Home » Who Is Raising Our Children? Liberating Tweens From Corporate Tentacles – OpEd – Eurasia Review

Who Is Raising Our Children? Liberating Tweens From Corporate Tentacles – OpEd – Eurasia Review

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Think of the harmful tentacles that corporations lay on the bodies and minds of children through relentless direct marketing that circumvents parental authority.A new book from my sister Claire Nader has arrived You are your own best teacher!Spark curiosity, imagination and intelligence in tweens.

Corporate creep started in movies and early children’s television, such as Mickey Mouse and Donald Duck cartoons. . Marketers then promoted diets that exploded in sugar, salt and fat. This is documented in detail by the Center for Public Interest Science (see below: Nutrition).action https://www.cspinet.org/page/nutrition-action). This has created a predisposition to obesity, diabetes, and other diseases. Television stations did not air counter-advertisements to protect vulnerable children.

Meanwhile, outside the middle school and high school buildings, carcinogenic tobacco company vendors were handing out cigarettes for free. It was a barbaric Big Tobacco strategy that hooked them at age 12 and you could have them for life.

In recent decades, the open floodgates of direct marketing for all things kid-friendly has become a $5 trillion a year business. All modes of seduction, fabricated peer group pressure and granular psychological profiling are delivered by highly paid promoters, packagers and influencers.

Then around 2007, the iPhone and other “smart” phones came along, sending pre-teens into an addictive Internet concentration camp. Looting has been plotted n times by Facebook, Instagram, etc., and you can even click through the fine print contract. But Mark Zuckerberg and Tim Cook are keenly planning deeper metaverse quicksands and so-called “augmented reality” (read virtual reality without depth). Many children already stare at iPhones and computer screens for 6-7 hours a day. Violent video games have become an extreme addiction that interferes with schoolwork and disrupts home life.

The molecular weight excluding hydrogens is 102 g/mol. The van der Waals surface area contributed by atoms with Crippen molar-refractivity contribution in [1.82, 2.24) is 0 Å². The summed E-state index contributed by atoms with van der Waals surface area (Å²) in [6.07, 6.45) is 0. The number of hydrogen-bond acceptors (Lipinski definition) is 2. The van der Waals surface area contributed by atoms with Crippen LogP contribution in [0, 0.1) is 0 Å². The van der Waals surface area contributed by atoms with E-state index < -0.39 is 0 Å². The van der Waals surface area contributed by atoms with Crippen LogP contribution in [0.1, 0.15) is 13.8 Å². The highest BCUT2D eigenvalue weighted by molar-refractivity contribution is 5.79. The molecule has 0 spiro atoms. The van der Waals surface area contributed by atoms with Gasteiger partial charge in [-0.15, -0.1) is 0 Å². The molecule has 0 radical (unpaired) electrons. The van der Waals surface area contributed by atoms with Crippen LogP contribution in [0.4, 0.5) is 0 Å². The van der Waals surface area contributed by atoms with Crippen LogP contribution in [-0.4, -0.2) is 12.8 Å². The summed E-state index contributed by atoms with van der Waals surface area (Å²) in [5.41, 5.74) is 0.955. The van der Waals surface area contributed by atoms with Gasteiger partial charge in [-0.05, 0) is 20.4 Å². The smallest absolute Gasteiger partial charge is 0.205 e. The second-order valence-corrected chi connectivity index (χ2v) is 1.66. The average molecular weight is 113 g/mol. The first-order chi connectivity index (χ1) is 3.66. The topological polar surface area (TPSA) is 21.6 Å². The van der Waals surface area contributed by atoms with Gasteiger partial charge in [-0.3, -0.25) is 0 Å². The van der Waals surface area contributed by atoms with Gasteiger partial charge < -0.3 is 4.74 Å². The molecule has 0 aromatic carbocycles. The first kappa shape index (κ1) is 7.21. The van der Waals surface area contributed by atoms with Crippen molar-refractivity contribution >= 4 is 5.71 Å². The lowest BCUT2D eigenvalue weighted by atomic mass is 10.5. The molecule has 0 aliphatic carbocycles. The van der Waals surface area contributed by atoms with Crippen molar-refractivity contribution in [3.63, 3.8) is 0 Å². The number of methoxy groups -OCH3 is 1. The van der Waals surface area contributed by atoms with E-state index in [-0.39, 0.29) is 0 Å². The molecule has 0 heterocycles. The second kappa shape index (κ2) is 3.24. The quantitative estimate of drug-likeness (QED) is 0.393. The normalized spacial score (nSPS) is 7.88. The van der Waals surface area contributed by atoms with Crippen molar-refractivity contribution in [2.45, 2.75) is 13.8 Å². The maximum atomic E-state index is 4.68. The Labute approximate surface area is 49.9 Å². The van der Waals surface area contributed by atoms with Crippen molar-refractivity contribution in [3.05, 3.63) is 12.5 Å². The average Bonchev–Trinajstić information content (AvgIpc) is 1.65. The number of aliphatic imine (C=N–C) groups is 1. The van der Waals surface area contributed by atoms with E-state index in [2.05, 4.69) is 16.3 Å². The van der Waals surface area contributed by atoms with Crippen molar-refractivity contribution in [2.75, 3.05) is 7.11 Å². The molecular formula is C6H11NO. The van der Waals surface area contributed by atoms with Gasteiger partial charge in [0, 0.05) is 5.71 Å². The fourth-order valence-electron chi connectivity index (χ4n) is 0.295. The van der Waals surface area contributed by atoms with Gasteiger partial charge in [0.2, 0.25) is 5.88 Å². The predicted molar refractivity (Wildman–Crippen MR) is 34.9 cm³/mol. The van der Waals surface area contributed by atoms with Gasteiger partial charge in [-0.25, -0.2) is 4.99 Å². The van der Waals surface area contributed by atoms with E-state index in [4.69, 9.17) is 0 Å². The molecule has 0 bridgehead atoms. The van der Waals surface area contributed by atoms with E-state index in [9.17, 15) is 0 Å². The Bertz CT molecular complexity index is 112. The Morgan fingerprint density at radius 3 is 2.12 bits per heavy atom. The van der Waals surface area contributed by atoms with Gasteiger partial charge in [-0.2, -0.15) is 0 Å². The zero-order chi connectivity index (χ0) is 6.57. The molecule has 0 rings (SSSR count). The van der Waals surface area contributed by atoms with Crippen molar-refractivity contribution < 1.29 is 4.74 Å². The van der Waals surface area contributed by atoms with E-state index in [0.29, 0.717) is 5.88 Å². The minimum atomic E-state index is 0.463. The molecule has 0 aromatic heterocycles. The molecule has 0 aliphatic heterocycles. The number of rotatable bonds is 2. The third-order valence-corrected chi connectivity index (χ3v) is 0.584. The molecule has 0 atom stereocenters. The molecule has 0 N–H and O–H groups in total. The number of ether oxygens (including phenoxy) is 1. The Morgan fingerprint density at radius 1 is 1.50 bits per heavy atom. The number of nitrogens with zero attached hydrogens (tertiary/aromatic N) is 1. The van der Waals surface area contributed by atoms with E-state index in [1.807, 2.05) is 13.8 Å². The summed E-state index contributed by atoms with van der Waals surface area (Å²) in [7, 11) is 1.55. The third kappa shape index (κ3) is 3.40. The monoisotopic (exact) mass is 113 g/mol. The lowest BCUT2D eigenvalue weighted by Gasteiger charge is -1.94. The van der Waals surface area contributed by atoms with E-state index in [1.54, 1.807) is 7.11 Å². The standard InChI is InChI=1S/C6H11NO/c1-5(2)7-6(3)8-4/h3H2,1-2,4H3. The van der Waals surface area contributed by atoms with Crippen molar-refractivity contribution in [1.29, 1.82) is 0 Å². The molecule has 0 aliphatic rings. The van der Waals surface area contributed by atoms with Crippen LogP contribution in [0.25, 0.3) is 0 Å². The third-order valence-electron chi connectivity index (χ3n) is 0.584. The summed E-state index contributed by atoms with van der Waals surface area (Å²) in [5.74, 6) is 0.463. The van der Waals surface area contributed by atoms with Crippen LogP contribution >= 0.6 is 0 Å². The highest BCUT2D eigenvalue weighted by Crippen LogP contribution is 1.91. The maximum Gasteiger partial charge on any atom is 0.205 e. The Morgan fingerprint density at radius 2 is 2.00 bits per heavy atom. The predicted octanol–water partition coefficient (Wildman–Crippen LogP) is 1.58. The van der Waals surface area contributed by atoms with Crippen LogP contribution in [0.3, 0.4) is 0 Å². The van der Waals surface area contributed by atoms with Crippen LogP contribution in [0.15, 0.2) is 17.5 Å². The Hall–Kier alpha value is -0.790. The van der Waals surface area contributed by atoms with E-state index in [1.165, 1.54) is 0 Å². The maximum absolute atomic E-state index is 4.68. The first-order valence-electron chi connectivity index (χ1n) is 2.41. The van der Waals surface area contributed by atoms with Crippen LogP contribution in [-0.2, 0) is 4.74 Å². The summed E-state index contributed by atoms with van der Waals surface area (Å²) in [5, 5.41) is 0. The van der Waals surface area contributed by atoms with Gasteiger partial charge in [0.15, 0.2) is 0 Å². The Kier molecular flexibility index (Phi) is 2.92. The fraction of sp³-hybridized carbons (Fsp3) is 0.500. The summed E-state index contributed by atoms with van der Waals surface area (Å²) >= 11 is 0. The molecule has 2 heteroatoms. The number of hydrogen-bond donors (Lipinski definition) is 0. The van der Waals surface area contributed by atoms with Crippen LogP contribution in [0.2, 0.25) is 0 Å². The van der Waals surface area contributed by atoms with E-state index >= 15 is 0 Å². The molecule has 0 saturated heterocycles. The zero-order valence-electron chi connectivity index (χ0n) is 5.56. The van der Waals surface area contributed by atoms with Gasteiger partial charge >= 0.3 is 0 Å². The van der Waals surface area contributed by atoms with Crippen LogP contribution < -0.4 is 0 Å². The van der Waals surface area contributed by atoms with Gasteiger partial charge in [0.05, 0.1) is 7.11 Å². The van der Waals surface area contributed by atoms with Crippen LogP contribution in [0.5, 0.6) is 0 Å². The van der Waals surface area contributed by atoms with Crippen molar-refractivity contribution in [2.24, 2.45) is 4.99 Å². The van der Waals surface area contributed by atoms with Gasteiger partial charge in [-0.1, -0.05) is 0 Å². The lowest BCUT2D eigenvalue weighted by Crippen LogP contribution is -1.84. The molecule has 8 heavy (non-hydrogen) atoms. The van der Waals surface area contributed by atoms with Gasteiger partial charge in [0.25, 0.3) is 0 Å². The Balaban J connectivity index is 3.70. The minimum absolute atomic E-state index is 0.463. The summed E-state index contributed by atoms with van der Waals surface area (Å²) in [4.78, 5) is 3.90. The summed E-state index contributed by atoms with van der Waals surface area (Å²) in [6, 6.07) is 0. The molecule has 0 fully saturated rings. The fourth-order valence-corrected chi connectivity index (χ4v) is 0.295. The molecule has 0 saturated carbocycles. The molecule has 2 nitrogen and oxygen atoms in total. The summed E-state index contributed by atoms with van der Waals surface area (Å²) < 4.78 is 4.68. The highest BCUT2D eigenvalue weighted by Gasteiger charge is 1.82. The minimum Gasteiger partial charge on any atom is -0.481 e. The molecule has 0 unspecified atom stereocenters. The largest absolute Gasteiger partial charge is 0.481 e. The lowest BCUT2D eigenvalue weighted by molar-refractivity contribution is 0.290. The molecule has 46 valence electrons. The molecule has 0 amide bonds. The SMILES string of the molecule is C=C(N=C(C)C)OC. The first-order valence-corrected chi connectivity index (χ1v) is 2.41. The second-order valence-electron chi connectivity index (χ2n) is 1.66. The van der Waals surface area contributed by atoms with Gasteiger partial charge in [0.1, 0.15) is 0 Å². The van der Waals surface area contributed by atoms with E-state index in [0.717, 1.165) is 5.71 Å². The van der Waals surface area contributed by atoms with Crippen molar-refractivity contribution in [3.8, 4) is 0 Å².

Columns on parenting, recent actions by the Federal Trade Commission, and an overwhelmingly bipartisan vote in the California legislature to address the severe mental health effects of the internet on young people are ringing alarm bells. But companies are digging deeper into the psychology of young people than ever before. Profit is a king who cannot be usurped. As James U. McNeal put it in his 1992 book “Kids as Customers: A Handbook of Marketing to Children,” always use the words “Needed: New, New Product Strategies that That Really Target Kids.” there is.

Over the years, Claire has observed these ruthless and cruel exploitations and questioned our society’s failure to protect the younger generation. In response to “tearing up the structure of childhood”, as put by former Arizona Governor Bruce Babbitt, she writes about 60 topics that speak directly to 9- to 12-year-olds (tweens). Connect tweens to family, community and nature through a variety of advanced conversations and experiences.

Call this book a unique antidote for the instinctually curious, imaginative, and practical idealist to free yourself from the commercial pressures that haunt you every day.

She doesn’t speak to tweens. Instead, she increases their own importance (taking the example of a seasoned tween) and guides them towards attainable accomplishments.

You are your own best teacher!tells many motivational stories from history to the present, making Claire’s inspiration for her self-taught experience exciting. Introduce Keller to them and explain their deep self-awareness and discipline. She takes them on a tour of the printed dictionary, emphasizing concepts such as justice, freedom, peace, wisdom and gratitude.

By addressing a tween’s sense of self, this book takes young people on a quest to “get smarter,” learn about their bodies, encourage more physical activity, eat smarter, and control their time. and encourage them to avoid spending time glued to hypnotic screens. why? ” Regarding the outside world, she encourages tweens to learn to distinguish fact from fiction, to think from just believing, and to distinguish self-esteem from respect.

Claire has long believed that low expectations of tweens oblige, while high expectations surprise. and offers suggestions for using proverbs to help children develop their concentration.

Teachers understand the benefits of self-education in enhancing classroom vitality. Self-study to build tween confidence is also encouraging for parents who feel out of control raising their children to the tremendous lure of video-driven hucksters.This book is for the whole family. It’s from!

But the main aim of her efforts is to speak directly to tweens with a calming sense of humor about their futures as active young people, skeptical shoppers, and lifelong learners. It means predicting how well they will handle their pregnancies and then apply their talents to further the common good and protect their offspring.

Among the many encomiums given to this groundbreaking book, the one that stood out to me was from law professor and author Robert Fermes. he wrote: this earth. I want my two sons to read it. None of us will fall asleep and we will all be smarter. ”

to get You are your own best teacher! go to inspiringtweens.comMakes an important gift for tweens, parents and local libraries.


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